Am Bratach No. 255
A Bettyhill girl who attended Tongue Primarys Gaelic-medium classes for her early education is now pursuing her secondary education through two schools to help improve her fluency in Gaelic.
Erin Cook, a 12-year-old first year student at Farr High School, Bettyhill, spent a week in early December attending Gaelic-medium classes at Sir E Scott School in Tarbert, Harris, getting to know pupils of her own age and practising her Gaelic with them. In between what her parents hope will be regular visits to the island, she is a virtual pupil, keeping in touch with her Tarbert co-pupils via e-mail and other electronic means.
Social isolation for budding Gaelic speakers is a stumbling block in the Bettyhill area, explained Erins mother, Mary. It is difficult for secondary-age children who live here to converse in the medium of Gaelic outside of the classroom theres nobody in the village.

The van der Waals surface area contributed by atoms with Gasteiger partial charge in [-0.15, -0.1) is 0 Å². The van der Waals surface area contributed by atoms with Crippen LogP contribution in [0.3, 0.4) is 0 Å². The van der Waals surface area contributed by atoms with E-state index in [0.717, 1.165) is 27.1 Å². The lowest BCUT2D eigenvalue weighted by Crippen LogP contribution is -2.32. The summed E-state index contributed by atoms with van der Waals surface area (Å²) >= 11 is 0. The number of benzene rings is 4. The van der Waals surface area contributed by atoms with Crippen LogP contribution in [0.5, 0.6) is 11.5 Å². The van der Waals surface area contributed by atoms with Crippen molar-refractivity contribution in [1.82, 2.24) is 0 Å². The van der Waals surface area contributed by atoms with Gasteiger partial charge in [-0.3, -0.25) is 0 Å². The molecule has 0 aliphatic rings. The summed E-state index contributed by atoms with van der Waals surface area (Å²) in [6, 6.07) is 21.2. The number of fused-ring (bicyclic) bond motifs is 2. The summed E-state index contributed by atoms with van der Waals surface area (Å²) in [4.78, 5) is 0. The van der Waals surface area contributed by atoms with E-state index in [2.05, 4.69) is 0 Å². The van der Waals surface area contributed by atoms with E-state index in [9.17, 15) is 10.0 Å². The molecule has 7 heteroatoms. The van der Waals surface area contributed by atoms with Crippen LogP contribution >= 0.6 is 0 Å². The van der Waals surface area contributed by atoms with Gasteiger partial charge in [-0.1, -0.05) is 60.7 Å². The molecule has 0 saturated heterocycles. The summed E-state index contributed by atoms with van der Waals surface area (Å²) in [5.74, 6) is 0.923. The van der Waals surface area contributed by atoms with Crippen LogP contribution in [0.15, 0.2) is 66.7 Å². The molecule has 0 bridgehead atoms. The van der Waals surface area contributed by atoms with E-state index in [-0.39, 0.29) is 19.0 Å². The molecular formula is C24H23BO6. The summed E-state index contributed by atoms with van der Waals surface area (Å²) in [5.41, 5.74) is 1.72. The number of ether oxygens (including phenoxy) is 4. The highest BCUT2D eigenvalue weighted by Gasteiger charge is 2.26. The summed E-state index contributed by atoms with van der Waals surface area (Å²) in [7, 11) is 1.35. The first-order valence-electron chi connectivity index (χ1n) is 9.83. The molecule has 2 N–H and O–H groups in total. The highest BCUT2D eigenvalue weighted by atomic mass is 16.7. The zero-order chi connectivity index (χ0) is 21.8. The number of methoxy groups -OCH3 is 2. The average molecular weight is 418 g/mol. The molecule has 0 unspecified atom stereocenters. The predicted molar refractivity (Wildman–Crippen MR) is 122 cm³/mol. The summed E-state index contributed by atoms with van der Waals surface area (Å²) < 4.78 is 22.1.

I started about a year ago trying to find a primary school and a secondary school, she said, and approached the local authority over there and tried to sell them the idea, but it was difficult finding schools that would sign up to it.
Achieving the agreement and support of the Harris schools, teachers and pupils was vital, as was Erins eagerness to take part, added Mrs Cook. I dont think the island children wanted to give her back!
Now, others are interested, she said, including a P7 pupil in Tongue who is already engaging with her opposite numbers in Leverhulme Memorial Primary School in Leverburgh. Leverburgh is about twenty miles from Tarbert.
Yes, were far away but the benefits to everybody are long-lasting, said Mary Cook, whose other daughter, Torria, 17, is in her second year of studying traditional music in Benbecula.
The quango, Bòrd na Gàidhlig,
is granted-aiding Mrs Cooks pioneering scheme.